Originating from trade union and environmental justice groups in the U.S., the Just Transition concept has gained traction in recent years up to the point of making its way into European policy-making. Just Transition is now featured as a prominent priority of the Commission’s agenda and is one of the three key priorities of the current Belgian Presidency. Hence, on 4-5 March 2024, the Presidency brought together national and civil society representatives for a two-day conference on the topic. As expected, the farmers’ protests came up several times and served as an illustration of how urgently social justice concerns need to be integrated into the current green transition agenda at the EU level. As Sandrine Dixson-Declève from the Club of Rome pointed out, Europe’s obsession with competitiveness and growth is what may prompt the failure of the European Green Deal. Instead, pricing and economic constraints must be addressed at their core with measures such as a tax on wealth and windfall profit and redirecting harmful subsidies. 

The European Just Transition Alliance, which we are a member of, advocates for a wider definition of the concept, calling on an overall system-change of our economies via work and welfare systems, to mitigate the impacts of the climate crisis while redressing long-standing social inequalities. For instance, this includes the need for a holistic and cross-sectoral EU Just Transition policy framework, adapted governance structures, as well as adequate public investment into the green and social economy through an EU transformation fund supported by well-designed redistributive tax and climate policies.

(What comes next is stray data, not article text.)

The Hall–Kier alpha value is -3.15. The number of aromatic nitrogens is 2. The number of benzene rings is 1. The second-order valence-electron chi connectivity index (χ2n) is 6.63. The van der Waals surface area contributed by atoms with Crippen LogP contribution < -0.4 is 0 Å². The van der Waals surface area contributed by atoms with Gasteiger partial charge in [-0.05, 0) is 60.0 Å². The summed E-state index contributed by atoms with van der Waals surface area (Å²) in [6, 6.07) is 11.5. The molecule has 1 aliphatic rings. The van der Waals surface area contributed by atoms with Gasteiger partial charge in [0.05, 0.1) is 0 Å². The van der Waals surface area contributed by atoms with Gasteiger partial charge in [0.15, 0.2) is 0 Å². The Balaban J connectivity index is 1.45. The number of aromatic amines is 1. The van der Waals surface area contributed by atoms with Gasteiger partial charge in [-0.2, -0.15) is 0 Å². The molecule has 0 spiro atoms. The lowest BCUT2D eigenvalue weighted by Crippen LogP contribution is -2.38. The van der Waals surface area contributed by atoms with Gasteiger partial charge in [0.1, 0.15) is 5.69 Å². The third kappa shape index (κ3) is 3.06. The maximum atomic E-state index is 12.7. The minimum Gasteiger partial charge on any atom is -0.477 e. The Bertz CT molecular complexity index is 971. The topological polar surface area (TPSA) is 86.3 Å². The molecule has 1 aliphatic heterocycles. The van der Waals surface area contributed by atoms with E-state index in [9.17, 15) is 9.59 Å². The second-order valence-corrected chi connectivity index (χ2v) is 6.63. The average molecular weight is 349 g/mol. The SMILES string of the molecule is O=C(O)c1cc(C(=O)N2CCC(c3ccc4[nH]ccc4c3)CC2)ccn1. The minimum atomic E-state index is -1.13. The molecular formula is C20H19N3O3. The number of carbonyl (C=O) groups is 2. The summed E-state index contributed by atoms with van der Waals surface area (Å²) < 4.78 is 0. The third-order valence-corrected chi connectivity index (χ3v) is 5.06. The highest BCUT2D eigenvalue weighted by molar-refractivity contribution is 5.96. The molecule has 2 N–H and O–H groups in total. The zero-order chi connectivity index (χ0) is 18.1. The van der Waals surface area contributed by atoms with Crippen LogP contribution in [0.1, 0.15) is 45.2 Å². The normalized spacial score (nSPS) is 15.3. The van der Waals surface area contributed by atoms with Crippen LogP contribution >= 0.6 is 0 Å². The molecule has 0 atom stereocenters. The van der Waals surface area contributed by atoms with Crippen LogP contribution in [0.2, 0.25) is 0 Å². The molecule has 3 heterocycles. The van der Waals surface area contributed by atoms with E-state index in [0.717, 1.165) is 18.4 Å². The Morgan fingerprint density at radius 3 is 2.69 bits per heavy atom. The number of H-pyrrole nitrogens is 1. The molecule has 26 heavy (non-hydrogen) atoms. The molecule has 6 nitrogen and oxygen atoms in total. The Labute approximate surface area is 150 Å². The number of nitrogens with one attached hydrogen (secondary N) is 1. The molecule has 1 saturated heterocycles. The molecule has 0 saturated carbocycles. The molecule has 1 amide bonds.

The Just Transition policies need to tackle all dimensions of socio-economic inequalities, fully appreciating and addressing the impact of the transition along axes of gender, race, ethnicity, age, migrant status, disability, and other factors, and applying an international lens”

Patrick ten Brink’s address at the EU Just Transition Conference on 5 March 2024. 

The appetite for Just Transition policies across Europe is growing. Half of Europeans think that climate and environmental policies are not sufficiently coupled with Just Transition policies, while 88% agree that green reforms should leave no one behind. To ensure widespread public adoption of these policies, it is essential that all dimensions of socio-economic inequalities are tackled. This would help avoid the mistakes made by previous regressive green policy changes, such as those that sparked the Gilets Jaunes protest movement in France following tax-hikes on diesel. In the current economic context, policymakers must address underlying economic disparities when designing future Green Deal policies, which must be socially progressive at their core or, else, risk further raising public discontent. 

We need a real change in agricultural policy that puts farmers at the heart of policy-making and gives us prospects for the future

European Coordination Via Campesina. 

The ongoing farmers’ uprising precisely calls for a change in policy-making that addresses farmers’ core concerns and promotes both civil and social dialogue. To counter the agri-business and far-right forces who aim to block meaningful change, all actors across civil society, farmers’ groups, and trade unions must put their differences aside and unite their voices in support of a fairer and more ecological food and farming model. Now, more than ever, is the time to move from policy discourse to taking action to facilitate a just transition for farmers, people and the planet.